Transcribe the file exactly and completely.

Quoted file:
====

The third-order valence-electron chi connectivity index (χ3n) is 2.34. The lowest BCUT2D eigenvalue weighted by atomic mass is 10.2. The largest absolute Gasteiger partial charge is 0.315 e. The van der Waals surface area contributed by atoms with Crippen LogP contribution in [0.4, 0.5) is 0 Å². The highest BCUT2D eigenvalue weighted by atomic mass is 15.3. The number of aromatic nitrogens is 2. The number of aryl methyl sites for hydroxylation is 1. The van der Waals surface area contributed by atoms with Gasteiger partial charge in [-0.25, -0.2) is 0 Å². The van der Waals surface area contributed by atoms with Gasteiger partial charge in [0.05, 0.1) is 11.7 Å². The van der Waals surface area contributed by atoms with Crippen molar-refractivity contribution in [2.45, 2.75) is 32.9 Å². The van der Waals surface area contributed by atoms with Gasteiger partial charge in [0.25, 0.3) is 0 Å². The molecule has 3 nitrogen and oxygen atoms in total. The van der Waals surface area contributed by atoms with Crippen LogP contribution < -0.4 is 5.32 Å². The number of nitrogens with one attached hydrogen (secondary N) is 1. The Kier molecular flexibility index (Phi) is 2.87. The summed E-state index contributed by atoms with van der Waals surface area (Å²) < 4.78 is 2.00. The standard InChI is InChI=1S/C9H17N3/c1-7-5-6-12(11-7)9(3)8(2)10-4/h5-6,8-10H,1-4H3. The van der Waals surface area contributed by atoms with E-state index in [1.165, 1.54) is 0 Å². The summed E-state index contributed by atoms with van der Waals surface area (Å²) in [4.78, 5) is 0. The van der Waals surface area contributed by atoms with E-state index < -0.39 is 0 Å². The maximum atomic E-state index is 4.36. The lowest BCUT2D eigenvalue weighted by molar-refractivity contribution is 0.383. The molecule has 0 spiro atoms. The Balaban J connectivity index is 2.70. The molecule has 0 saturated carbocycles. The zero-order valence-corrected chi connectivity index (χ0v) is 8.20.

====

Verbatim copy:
The third-order valence-electron chi connectivity index (χ3n) is 2.34. The lowest BCUT2D eigenvalue weighted by atomic mass is 10.2. The largest absolute Gasteiger partial charge is 0.315 e. The van der Waals surface area contributed by atoms with Crippen LogP contribution in [0.4, 0.5) is 0 Å². The highest BCUT2D eigenvalue weighted by atomic mass is 15.3. The number of aromatic nitrogens is 2. The number of aryl methyl sites for hydroxylation is 1. The van der Waals surface area contributed by atoms with Gasteiger partial charge in [-0.25, -0.2) is 0 Å². The van der Waals surface area contributed by atoms with Gasteiger partial charge in [0.05, 0.1) is 11.7 Å². The van der Waals surface area contributed by atoms with Crippen molar-refractivity contribution in [2.45, 2.75) is 32.9 Å². The van der Waals surface area contributed by atoms with Gasteiger partial charge in [0.25, 0.3) is 0 Å². The molecule has 3 nitrogen and oxygen atoms in total. The van der Waals surface area contributed by atoms with Crippen LogP contribution < -0.4 is 5.32 Å². The number of nitrogens with one attached hydrogen (secondary N) is 1. The Kier molecular flexibility index (Phi) is 2.87. The summed E-state index contributed by atoms with van der Waals surface area (Å²) < 4.78 is 2.00. The standard InChI is InChI=1S/C9H17N3/c1-7-5-6-12(11-7)9(3)8(2)10-4/h5-6,8-10H,1-4H3. The van der Waals surface area contributed by atoms with E-state index in [1.165, 1.54) is 0 Å². The summed E-state index contributed by atoms with van der Waals surface area (Å²) in [4.78, 5) is 0. The van der Waals surface area contributed by atoms with E-state index < -0.39 is 0 Å². The maximum atomic E-state index is 4.36. The lowest BCUT2D eigenvalue weighted by molar-refractivity contribution is 0.383. The molecule has 0 spiro atoms. The Balaban J connectivity index is 2.70. The molecule has 0 saturated carbocycles. The zero-order valence-corrected chi connectivity index (χ0v) is 8.20.